The Scapegoat At Work – Recovering From Workplace Bullying

Photo Credit: Hartwig HDK - Flickr - ScapegoatPhoto Credit: Hartwig HDK – Flickr

by Glynis Sherwood

Workplace bullying is scapegoating on the job. Many people who are bullied at work suffer alone due to the silencing effects of being blamed, shamed, humiliated and fearful of losing employment. Next to the threat of losing income, the deepest harm from workplace bullying stems from the emotional, social and spiritual hurt of being abused on the job.Bullying reflects a crisis of civility in the work world. Much like family scapegoating, targets of workplace bullying are ostracized and demonized.

Encouragingly, there is increasing push back by workers who will not tolerate being subjected to abuse on the job. On the other hand, these targets need concrete measures to protect them on the job – protection that is sadly lacking in most workplace responses to personal harassment. But even when support is forthcoming from employers, many targets require professional help in order to recover from ‘psychological injury’.

How Workplace Bullying Causes Psychological Injury & Traumatic Grief

There are many layers of loss, grief and harm to self worth associated with being bullied on the job that can lead to psychological injury. Here’s how it can happen:

  1. Workplace bullying – aka personal harassment – is a form of repeated, systematic abuse and scapegoating. The abuse is primarily of an emotional and verbal nature, but can sometimes escalate to physical assault against the target. The abuse is hurtful in itself, but it is the reoccurring betrayal of this harmful behavior – often in front of witnesses – that causes psychological injury over time.
  2. When people are abused at work, they feel the shock and pain of being assaulted. The psychological injury of workplace bullying in large part stems from a breach of the target’s beliefs that they are a valued member of their work place, and that work should be a safe, civil and predictable environment.
  3. If the target of workplace bullying finds the courage to report the bullying behavior to management, the target is usually disbelieved or discredited by the employer. Or the bullying may be incorrectly viewed as a ‘personality conflict’ between two equal players who are expected to sort out their differences. So the target is injured again by the discrediting, lack of support or protection from the employer, as well as the absence of appropriate remedies, including disciplining abusive employees.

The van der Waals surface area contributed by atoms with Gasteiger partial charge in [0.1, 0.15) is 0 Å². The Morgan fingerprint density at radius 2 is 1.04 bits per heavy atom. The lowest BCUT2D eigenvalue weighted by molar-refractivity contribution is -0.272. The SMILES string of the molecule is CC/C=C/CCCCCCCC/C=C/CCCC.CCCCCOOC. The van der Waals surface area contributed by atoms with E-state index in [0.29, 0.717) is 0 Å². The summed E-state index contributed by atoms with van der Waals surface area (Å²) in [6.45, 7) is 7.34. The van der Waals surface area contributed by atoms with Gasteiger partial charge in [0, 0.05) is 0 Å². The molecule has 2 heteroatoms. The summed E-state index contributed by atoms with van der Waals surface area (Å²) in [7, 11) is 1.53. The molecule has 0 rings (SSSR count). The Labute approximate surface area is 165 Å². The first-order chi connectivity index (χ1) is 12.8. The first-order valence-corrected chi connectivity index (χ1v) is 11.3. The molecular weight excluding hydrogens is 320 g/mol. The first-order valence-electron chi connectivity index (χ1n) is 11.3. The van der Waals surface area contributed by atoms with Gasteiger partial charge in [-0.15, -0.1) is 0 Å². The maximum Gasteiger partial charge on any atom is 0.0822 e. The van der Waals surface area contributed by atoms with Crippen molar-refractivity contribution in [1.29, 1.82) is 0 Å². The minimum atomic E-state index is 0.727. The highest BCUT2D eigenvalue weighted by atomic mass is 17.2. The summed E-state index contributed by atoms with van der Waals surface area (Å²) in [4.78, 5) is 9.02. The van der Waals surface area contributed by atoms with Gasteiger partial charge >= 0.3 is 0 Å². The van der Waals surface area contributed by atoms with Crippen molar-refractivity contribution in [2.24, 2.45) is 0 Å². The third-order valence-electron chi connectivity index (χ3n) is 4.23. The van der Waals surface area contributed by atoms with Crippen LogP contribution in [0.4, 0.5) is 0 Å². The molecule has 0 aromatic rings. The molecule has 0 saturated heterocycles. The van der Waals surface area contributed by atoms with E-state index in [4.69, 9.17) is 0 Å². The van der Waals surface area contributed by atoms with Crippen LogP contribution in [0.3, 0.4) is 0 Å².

4. The target of workplace bullying becomes increasingly fearful that they will lose their job, due to an escalating inability to cope with the stress that is now affecting their performance. Many targets also feel anxious when they recognize that not only does their employer not understand or admit the harm of abuse, but is becoming hostile towards the target who turns to them to seek justice – in essence re-victimizing the target.
  5. Targets often start to lose time from work due to stress and fear, undermining their reputation and income, which in turn increases their vulnerability.
  6. The target is dehumanized by abusive behavior which denies them their most fundamental human rights – i.e. the right to work in a civil environment where respect is the norm, and abuse is not tolerated but dealt with swiftly to bring it to a stop.
  7. Targets of workplace bullying tend to experience widespread disbelief from friends, family and workplace advocates such as unions, in addition to employers, leading to ‘disenfranchised grief’ – a term for socially unrecognized grief. Socially unrecognized grief can lead targets to suffer in silence due to fear of being discredited and unsupported should they disclose their pain.
  8. Being abused repeatedly in an atmosphere of denial and minimization can lead to traumatic stress, depression and anxiety, as the psychological injuries from bullying are neither acknowledged, prevented or stopped.
  9. The vast majority of targets will either be fired or forced to resign due to intolerable working conditions. This displacement causes social, financial and vocational loss to the target, as well as the loss of immediate control over their ability to provide themselves – and their loved ones – with a livelihood. The ultimate loss however is that of their work community, and banishment as a outcast from that community. his form of scapegoating is tremendously devastating to the targets sense of self worth, esteem, identity, safety and place in the world. This cascade of loss can lead to chronic anxiety, grief, depression and traumatic responses, including intense fear and/or numbing.

How To Deal With The Loss & Grief of Workplace Bullying

Workplace bullying is one of the most insidious and harmful forms of social abuse and scapegoating, and sadly tends to be poorly dealt with by both employers and legislators. As I write this article, workplace bullying is legal in the majority of Canadian provinces, and most states in the U.S. Even those provinces and states with anti-bullying legislation have poor track records so far, as laws are only as good and powerful as those willing to enforce them. In the meantime, targets have been put in a position of being their own advocates. As their own advocates, targets need to focus on the following strategies to minimize their losses and regain their psychological well being: